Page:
Marriage vs. smoking
by Nicole M. King | November 17, 2014
The News Story - Massachusetts town could be first in the U.S. to ban all tobacco sales
Policymakers have long sought ways to reduce the incidence of tobacco use, but one town in Massachusetts is considering perhaps the most drastic measure of all.
Residents of Westminster are debating a proposed ban on all nicotine and tobacco products. “But,” reports The Associated Press, “while public health groups are lauding the proposal, smokers, their advocates and shopkeepers alike are fuming.” While some residents believe that private behavior should not be legislated, others worry about the economic effects that will certainly follow if smokers begin driving elsewhere to feed their addictions. Asks one shopkeeper, “If this passes, what could be next? Sugar? Bacon?”
But research indicates that until the residents of Westminster—and the rest of the country—reconsider beliefs on marriage and family, remedies such as product bans will likely be but a partial remedy.
The New Research - Marriage vs. the Marlboro Man
For more than 40 years, a steady drumbeat of alarming medical reports has depressed tobacco consumption in the United States and elsewhere. Lower tobacco consumption can only be good news for physicians and public-health officials. But the drop in tobacco consumption might have been even sharper had recent decades not witnessed a marked retreat from marriage among young men and women in America and other Western democracies. The distinctive vulnerability of the unmarried to the blandishments of tobacco merchants stands out clearly in a new study of cigarette smoking in Canada.
The international team of American, Australian, and Canadian researchers who conducted this new study well understand the critical importance of reducing cigarette use. “Smoking is the leading cause of death in high income countries such as Canada,” they point out, noting that tobacco use constitutes “a major risk factor for cardiovascular disease and cancer.” On the basis of 2005 numbers, they estimate that roughly one in five of all deaths in Canada are now due to smoking.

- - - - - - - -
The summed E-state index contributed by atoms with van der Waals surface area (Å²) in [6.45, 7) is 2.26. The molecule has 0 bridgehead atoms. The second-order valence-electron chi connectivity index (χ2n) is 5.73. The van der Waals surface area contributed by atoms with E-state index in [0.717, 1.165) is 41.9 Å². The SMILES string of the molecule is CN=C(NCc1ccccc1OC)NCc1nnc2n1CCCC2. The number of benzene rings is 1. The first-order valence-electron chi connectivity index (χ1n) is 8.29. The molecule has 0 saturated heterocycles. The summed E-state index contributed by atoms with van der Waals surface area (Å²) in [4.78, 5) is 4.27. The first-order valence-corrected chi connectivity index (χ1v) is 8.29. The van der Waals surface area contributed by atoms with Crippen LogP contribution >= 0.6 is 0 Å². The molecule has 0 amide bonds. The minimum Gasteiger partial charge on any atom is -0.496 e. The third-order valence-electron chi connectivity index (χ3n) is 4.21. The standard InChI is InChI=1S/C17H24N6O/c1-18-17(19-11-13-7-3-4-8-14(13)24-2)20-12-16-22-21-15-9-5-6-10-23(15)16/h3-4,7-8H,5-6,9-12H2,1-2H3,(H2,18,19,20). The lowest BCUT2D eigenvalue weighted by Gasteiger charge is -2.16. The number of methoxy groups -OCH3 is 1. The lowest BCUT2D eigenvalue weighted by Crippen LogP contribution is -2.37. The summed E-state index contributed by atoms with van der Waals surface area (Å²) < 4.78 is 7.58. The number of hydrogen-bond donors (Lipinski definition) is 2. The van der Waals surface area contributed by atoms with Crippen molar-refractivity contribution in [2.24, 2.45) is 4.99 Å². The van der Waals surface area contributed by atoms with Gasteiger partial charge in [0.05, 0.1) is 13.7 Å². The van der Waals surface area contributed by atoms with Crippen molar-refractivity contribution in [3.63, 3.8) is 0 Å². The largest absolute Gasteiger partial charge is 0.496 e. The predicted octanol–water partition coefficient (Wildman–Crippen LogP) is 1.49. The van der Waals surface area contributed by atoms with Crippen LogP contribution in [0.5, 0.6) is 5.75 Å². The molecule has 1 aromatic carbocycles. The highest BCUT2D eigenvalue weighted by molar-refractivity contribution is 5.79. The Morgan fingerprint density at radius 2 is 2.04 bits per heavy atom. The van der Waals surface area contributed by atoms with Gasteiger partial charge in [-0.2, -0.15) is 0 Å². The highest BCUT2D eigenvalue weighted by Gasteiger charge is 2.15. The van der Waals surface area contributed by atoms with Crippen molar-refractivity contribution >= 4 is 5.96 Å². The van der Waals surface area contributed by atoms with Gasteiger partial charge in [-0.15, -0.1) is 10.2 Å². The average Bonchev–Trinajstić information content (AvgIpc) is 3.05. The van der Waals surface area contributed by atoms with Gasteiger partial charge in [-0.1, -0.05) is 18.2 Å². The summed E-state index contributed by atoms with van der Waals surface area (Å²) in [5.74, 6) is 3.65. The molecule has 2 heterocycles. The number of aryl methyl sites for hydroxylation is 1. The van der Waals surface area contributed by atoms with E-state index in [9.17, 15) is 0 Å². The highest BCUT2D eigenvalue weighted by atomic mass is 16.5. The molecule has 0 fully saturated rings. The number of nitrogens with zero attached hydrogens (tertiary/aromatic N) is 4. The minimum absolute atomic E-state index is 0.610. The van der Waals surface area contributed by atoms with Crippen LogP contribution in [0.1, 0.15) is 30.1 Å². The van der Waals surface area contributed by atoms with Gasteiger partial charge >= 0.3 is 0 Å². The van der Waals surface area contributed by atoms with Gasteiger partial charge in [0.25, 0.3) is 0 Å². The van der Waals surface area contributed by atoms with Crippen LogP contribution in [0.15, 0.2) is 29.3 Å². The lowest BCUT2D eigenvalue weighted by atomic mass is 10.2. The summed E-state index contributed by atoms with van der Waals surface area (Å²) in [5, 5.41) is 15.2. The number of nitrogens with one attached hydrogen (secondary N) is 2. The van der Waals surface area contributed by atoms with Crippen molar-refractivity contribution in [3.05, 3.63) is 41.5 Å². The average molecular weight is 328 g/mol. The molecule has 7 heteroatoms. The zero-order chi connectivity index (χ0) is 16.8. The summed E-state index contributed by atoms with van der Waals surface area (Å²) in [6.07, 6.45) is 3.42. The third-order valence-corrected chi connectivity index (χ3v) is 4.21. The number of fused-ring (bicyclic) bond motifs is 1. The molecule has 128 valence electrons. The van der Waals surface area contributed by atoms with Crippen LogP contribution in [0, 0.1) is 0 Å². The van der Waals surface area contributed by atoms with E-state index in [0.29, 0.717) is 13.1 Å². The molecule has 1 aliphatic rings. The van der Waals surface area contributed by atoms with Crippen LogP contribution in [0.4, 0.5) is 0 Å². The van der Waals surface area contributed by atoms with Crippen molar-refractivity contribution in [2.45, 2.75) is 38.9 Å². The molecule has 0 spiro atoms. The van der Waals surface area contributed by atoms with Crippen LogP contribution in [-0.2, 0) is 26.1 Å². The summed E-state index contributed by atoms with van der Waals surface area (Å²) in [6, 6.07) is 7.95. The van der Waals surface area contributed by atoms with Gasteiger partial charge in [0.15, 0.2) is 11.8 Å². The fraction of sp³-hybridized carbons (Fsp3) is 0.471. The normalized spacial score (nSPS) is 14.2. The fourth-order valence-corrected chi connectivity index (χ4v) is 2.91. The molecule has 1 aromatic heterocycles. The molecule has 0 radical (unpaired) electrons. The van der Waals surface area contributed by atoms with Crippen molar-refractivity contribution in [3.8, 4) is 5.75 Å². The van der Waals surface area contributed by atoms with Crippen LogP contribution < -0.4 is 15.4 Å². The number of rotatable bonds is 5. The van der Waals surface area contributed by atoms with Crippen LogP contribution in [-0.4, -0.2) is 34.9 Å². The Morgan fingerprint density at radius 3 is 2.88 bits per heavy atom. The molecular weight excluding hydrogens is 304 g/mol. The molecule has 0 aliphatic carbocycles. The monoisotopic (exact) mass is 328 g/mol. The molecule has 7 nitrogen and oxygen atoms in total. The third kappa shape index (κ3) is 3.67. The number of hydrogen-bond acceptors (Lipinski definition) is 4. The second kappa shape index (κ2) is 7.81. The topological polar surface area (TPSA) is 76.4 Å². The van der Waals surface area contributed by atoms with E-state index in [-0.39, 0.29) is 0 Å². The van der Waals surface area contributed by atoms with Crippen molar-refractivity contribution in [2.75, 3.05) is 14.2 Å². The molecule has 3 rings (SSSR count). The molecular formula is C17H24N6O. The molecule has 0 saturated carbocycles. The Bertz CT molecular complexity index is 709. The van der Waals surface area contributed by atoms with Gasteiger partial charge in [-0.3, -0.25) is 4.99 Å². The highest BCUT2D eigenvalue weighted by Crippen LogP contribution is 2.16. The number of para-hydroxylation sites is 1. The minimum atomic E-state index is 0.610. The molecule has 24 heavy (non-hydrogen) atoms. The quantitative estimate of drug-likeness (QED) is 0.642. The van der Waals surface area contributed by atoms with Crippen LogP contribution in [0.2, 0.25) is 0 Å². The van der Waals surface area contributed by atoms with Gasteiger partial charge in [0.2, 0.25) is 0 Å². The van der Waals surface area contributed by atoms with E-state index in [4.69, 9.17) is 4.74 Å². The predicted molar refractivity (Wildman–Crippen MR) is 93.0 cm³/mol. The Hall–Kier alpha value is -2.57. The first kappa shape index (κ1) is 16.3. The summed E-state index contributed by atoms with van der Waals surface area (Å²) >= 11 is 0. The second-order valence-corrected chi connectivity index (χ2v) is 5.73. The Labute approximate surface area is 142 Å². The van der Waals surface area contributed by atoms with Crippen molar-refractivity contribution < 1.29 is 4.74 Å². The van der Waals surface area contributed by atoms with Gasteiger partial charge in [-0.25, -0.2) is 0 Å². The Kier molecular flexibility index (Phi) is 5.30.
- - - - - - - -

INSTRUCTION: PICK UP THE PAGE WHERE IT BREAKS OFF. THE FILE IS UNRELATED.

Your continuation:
It is in the context of these sobering facts that the researchers scrutinize the social and geographical correlates of smoking evident in data collected in two cycles from February to June and from July to December 2010. These data indicate that marital status is a strong statistical predictor of tobacco use: the researchers report that when compared with married peers, single Canadians and widowed, divorced, and separated Canadians were almost twice as likely to smoke.
Of course, a bad habit need not mean a lifetime addiction. Smokers can quit and can dramatically improve their prospects for good health and long life by doing so. The researchers note that for smokers “quitting by age 50 can halve the lifetime risk, while quitting by age 30 can reduce the risk close to that of never smokers.”
Marital status not only predicts likelihood of smoking in the first place, but also predicts the likelihood of kicking the habit among those who have acquired it. Compared to Canadian smokers who persist in the habit, those who have quit are more than twice as likely to be married.
The researchers lament “the persistence of high rates of current smoking and low quit rates in certain geographical areas and among certain socioeconomic groups in Canada,” interpreting that persistence as evidence of “the failure of current smoking cessation policies” among such groups. They accordingly call for “further study . . . to identify . . . what interventions may improve the situation.” Their own findings make it abundantly clear that interventions that foster enduring marriages may do a great deal to curtail lethal addictions to tobacco.
(Source: Bryce J. Christensen and Nicole M. King, “New Research” The Family in America Vol 27 Number 3, Fall 2012. Study: Daniel J. Corsi et al., “Socioeconomic and Geographic Patterning of Smoking Behaviour in Canada: A Cross-Sectional Multilevel Analysis,” PLoSOne 8.2 : e57646. Web.)